On the Bullseye - as if breakfast wasn't confusing enough.
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Breakfast is often hailed as the most important meal of the day, and is more than just a morning ritual; it's a crucial part of maintaining good health and well-being. But in recent years, breakfast habits have shifted, with many opting for quick fixes like a shake or protein bar, or even a microwave sandwich, or even skipping breakfast altogether. This change in behavior has been accompanied by a noticeable decline in the sales of breakfast cereals. Breakfast serves as the jumpstart our bodies need after a night's rest. It provides the necessary nutrients and energy to kickstart our metabolism and fuel our brain for the day ahead. Without breakfast, our bodies are essentially running on empty, leading to fatigue, poor concentration, and increased irritability. Studies have linked regular breakfast consumption to improved cognitive function, better mood, and lower risk of chronic diseases. Many people are turning to convenience and often processed foods that may lack the nutritional punch of a well-rounded breakfast. According to a 2020 survey by the NPD Group, a leading market research firm, over 31 million Americans admit to skipping breakfast daily. One of the most noticeable trends accompanying the changing breakfast landscape is the decline in sales of breakfast cereals. Historically, cereals have been a breakfast staple, prized for their convenience and variety. However, data from Statista reveals a steady decrease in the consumption of cereal in recent years. According to Statista in 2023 sales of breakfast cereals here in the US amounted to $21.98 billion dollars. The average volume of cereal consumed per capita is 17.196 lbs - that's down from 17.8575 - now that might not seem like a big drop - but for cereal makers that's huge and shows a slowing decline in cereal. Our changing dietary preferences have led individuals to explore other breakfast options, such as protein-rich smoothies, avocado toast, and yogurt bowls. These alternatives offer a perception of healthier choices and more exciting flavors compared to the traditional cereal and milk. Americans' concern about the sugar content and nutritional value of some breakfast cereals have pushed health-conscious consumers towards more natural, whole-food options. The sales of sugary cereals have taken a hit, while healthier cereal alternatives like granola or muesli have experienced modest growth.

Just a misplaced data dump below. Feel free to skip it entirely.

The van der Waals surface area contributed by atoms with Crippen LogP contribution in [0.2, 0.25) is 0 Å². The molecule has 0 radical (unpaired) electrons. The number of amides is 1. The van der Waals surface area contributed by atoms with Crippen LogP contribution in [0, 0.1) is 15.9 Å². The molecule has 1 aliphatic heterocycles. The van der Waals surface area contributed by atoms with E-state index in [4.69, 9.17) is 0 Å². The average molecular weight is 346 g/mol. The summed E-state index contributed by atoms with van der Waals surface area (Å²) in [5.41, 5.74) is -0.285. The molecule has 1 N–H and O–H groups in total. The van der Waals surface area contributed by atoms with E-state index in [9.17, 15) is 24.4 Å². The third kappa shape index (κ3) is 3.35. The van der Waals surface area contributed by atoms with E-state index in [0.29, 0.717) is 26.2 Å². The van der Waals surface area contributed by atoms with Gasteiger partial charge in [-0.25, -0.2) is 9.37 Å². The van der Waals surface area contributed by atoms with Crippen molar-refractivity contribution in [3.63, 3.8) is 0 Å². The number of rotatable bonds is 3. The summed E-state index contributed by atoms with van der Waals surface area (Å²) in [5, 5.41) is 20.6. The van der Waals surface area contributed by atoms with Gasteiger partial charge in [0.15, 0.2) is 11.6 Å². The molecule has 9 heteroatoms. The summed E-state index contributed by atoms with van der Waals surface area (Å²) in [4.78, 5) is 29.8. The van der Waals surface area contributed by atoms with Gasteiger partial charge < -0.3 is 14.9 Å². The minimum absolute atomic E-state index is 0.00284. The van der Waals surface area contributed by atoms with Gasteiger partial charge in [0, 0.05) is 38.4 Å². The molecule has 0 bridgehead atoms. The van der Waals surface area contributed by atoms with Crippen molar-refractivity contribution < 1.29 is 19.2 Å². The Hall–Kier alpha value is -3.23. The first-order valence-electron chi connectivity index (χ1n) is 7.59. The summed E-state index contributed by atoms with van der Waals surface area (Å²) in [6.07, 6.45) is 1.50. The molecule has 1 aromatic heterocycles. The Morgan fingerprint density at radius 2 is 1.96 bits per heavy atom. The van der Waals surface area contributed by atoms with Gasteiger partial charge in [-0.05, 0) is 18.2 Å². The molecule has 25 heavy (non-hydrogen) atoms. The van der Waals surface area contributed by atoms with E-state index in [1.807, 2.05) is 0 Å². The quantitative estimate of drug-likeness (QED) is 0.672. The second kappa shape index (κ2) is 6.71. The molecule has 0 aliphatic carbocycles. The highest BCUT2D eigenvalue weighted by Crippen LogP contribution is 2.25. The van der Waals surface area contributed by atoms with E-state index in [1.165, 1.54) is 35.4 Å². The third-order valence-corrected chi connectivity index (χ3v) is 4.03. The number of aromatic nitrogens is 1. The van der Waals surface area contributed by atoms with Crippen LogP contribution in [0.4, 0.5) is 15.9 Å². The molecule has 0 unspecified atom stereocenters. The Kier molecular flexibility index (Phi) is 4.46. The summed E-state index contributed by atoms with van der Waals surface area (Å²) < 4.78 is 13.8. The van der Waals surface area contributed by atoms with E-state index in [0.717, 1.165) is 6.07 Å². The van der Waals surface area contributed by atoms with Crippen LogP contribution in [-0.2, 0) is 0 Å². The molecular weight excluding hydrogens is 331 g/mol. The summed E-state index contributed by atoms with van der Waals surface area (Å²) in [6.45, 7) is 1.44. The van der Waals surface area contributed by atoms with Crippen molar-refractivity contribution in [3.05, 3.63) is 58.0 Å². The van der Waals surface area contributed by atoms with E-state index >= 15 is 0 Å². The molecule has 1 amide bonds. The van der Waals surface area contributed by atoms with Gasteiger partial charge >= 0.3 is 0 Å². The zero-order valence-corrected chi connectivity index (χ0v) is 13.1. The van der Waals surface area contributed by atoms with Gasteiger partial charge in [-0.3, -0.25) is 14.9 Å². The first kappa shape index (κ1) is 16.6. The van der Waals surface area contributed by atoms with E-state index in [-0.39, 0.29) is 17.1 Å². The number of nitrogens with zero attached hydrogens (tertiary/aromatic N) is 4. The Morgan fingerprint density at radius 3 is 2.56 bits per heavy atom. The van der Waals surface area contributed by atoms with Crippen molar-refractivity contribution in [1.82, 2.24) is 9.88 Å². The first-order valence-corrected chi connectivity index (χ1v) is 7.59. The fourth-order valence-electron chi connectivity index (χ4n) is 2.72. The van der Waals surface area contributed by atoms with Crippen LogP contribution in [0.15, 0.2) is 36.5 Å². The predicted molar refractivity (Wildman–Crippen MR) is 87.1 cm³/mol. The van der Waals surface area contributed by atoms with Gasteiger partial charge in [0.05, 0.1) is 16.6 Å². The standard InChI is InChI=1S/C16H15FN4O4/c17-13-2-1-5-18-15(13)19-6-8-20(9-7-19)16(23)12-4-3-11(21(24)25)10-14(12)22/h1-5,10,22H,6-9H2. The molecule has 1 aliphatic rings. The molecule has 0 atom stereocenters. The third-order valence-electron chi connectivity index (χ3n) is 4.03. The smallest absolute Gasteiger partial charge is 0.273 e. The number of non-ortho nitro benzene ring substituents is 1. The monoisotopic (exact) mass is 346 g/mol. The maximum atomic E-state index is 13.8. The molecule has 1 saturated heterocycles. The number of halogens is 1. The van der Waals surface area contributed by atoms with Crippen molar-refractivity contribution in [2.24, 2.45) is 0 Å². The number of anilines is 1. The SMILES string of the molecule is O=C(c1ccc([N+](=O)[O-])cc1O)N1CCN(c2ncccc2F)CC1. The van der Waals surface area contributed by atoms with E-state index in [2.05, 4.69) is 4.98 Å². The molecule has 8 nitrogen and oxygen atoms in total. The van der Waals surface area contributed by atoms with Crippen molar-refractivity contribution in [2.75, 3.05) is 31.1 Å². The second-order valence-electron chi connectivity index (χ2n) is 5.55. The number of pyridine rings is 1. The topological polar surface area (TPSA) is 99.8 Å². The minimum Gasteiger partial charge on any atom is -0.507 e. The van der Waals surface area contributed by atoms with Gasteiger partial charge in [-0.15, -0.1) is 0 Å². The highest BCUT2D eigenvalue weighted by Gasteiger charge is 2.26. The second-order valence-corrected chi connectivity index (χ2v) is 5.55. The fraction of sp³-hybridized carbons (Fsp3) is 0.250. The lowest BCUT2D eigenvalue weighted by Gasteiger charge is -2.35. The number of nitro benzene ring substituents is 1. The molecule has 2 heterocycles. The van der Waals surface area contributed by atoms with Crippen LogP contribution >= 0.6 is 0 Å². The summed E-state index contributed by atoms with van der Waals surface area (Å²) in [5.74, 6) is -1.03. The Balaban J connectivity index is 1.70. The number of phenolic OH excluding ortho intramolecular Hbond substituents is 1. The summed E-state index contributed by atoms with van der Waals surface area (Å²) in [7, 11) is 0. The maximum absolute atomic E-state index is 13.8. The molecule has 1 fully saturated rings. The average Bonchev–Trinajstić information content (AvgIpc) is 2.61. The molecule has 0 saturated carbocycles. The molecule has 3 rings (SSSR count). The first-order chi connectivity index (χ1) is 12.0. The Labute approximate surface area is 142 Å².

So help me understand this one. Kellogg's and Nestle have teamed up to bring us Frosted Flakes Cereal Flavored Milk and Eggs Maple Waffle Flavored Milk. “Breakfast is synonymous with cereal and waffles, and fans will be able to shake up their morning routine with a drinkable way to enjoy the taste of both,” says Meaghan Sparkman, Nestlé USA general manager and marketing director for the Ready-to-Drink Business Unit. “Inspired by two Kellogg classics, new Nestlé Sensations Frosted Flakes Cereal and Sensations Eggo Maple Waffle combines the magic of childhood meals with the delicious flavor of our iconic milk beverages, delivering a delightful taste to our fans nationwide.” Arriving in November, the Nestle Sensations Frosted Flakes Flavored Milk according to Nestle, tastes like it’s straight from the bottom of the cereal bowl. The best part they say, No bowl or spoon required they add. Featuring the beloved taste of frosted cornflakes, complete with a rich and creamy dairy finish, experience your favorite childhood cereal on-the-go. Who are they trying to sell this to? Baby Boomers? Moms with kids? Anybody? By the way, I'm a little confused - Nestle already sells Carnation Breakfast essentials Kellogg's Frosted Flakes Flavored Nutritional Drink. That product has water as its first ingredient, glucose syrup as the second and milk protein concentrate as #3. #4 is sugar.In just over 8 oz you get 240 calories, 4 grams of fat, 41 grams of carbs 15 grams of added sugars and 10 grams of protein. Also contains 21 vitamins and minerals. The suggested retail price for the new Nestle Sensations Frosted Flakes and Eggo is $2.59 for a 14 ounce bottle. I couldn't find the ingredients or nutritional on these two new products, but I was able to find Nestle Sensations Froot Loops flavored milk. I know it's a stretch and the ingredients probably are not the same - but here's what we might find. The Froot Loops contains natural & artificial flavors and low-fat milk and has 14 grams of protein. It's made from real milk and contains no high fructose corn syrup but sugar is the number two ingredient. One bottle contains 39 grams of sugars of which 18 grams are added sugars. I'm imagining that people may choose to drink it right out of the bottle, but isn't it likely that some may use these flavored milks to add to their cereals? In the case of Froot Loops - according to the FDA Nutritional Facts label the standard size serving of breakfast cereal is 100 grams or a bit over 3.5 ounces of cereal. So if we add 4 ounces of Froot Loops flavored milk to 3.5oz of Froot Loops cereal we would be consuming 23 grams of added and naturally occurring sugars. By the way, according to Zippia, Cheerios is the number one selling cereal here in the US with Frosted Flakes a close second with sales of $412.6 million in 2022.